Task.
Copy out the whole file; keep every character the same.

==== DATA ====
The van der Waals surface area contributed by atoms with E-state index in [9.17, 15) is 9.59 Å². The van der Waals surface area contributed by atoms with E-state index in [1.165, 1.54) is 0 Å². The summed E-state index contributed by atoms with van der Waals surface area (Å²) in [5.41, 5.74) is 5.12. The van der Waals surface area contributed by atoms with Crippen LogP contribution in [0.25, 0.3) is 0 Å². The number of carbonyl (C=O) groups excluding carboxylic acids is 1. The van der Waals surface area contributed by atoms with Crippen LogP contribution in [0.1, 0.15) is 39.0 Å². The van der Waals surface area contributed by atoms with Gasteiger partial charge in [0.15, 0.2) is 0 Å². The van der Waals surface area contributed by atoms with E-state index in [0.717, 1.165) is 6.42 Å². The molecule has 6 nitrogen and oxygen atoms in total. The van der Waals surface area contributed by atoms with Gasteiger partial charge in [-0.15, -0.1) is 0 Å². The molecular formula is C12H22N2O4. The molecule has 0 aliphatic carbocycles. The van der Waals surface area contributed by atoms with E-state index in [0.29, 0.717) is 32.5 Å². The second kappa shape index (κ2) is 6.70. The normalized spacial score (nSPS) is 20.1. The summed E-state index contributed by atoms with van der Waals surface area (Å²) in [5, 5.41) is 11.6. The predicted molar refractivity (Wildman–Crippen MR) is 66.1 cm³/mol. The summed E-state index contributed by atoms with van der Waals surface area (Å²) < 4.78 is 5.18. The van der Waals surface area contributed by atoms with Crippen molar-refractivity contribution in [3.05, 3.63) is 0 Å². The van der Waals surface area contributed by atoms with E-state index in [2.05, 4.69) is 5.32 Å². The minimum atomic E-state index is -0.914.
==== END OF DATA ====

The van der Waals surface area contributed by atoms with E-state index in [9.17, 15) is 9.59 Å². The van der Waals surface area contributed by atoms with E-state index in [1.165, 1.54) is 0 Å². The summed E-state index contributed by atoms with van der Waals surface area (Å²) in [5.41, 5.74) is 5.12. The van der Waals surface area contributed by atoms with Crippen LogP contribution in [0.25, 0.3) is 0 Å². The number of carbonyl (C=O) groups excluding carboxylic acids is 1. The van der Waals surface area contributed by atoms with Crippen LogP contribution in [0.1, 0.15) is 39.0 Å². The van der Waals surface area contributed by atoms with Gasteiger partial charge in [0.15, 0.2) is 0 Å². The van der Waals surface area contributed by atoms with E-state index in [0.717, 1.165) is 6.42 Å². The molecule has 6 nitrogen and oxygen atoms in total. The van der Waals surface area contributed by atoms with Gasteiger partial charge in [-0.15, -0.1) is 0 Å². The molecular formula is C12H22N2O4. The molecule has 0 aliphatic carbocycles. The van der Waals surface area contributed by atoms with E-state index in [0.29, 0.717) is 32.5 Å². The second kappa shape index (κ2) is 6.70. The normalized spacial score (nSPS) is 20.1. The summed E-state index contributed by atoms with van der Waals surface area (Å²) in [5, 5.41) is 11.6. The predicted molar refractivity (Wildman–Crippen MR) is 66.1 cm³/mol. The summed E-state index contributed by atoms with van der Waals surface area (Å²) < 4.78 is 5.18. The van der Waals surface area contributed by atoms with Crippen molar-refractivity contribution in [3.05, 3.63) is 0 Å². The van der Waals surface area contributed by atoms with E-state index in [2.05, 4.69) is 5.32 Å². The minimum atomic E-state index is -0.914.